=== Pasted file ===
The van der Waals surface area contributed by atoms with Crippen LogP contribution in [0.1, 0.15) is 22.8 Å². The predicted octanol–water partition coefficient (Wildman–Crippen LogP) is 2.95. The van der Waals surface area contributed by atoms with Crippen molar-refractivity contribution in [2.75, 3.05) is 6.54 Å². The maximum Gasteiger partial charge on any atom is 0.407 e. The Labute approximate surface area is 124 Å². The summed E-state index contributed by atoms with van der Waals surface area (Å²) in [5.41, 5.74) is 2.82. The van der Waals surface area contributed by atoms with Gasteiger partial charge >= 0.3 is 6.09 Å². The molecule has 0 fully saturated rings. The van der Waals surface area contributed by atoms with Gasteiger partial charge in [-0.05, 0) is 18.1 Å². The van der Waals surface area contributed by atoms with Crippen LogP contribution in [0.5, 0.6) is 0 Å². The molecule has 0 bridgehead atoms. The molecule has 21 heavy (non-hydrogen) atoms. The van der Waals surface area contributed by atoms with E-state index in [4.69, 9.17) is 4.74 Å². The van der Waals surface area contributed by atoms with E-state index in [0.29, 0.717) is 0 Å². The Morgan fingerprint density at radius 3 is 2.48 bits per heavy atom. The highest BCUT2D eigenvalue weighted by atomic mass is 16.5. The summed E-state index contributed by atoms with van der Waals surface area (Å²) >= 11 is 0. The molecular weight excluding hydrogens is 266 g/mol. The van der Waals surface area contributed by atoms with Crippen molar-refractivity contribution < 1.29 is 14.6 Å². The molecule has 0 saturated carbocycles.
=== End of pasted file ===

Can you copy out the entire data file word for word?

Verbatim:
The van der Waals surface area contributed by atoms with Crippen LogP contribution in [0.1, 0.15) is 22.8 Å². The predicted octanol–water partition coefficient (Wildman–Crippen LogP) is 2.95. The van der Waals surface area contributed by atoms with Crippen molar-refractivity contribution in [2.75, 3.05) is 6.54 Å². The maximum Gasteiger partial charge on any atom is 0.407 e. The Labute approximate surface area is 124 Å². The summed E-state index contributed by atoms with van der Waals surface area (Å²) in [5.41, 5.74) is 2.82. The van der Waals surface area contributed by atoms with Gasteiger partial charge >= 0.3 is 6.09 Å². The molecule has 0 fully saturated rings. The van der Waals surface area contributed by atoms with Gasteiger partial charge in [-0.05, 0) is 18.1 Å². The van der Waals surface area contributed by atoms with Crippen LogP contribution in [0.5, 0.6) is 0 Å². The molecule has 0 bridgehead atoms. The molecule has 21 heavy (non-hydrogen) atoms. The van der Waals surface area contributed by atoms with E-state index in [4.69, 9.17) is 4.74 Å². The van der Waals surface area contributed by atoms with E-state index in [0.29, 0.717) is 0 Å². The Morgan fingerprint density at radius 3 is 2.48 bits per heavy atom. The highest BCUT2D eigenvalue weighted by atomic mass is 16.5. The summed E-state index contributed by atoms with van der Waals surface area (Å²) >= 11 is 0. The molecular weight excluding hydrogens is 266 g/mol. The van der Waals surface area contributed by atoms with Crippen molar-refractivity contribution < 1.29 is 14.6 Å². The molecule has 0 saturated carbocycles.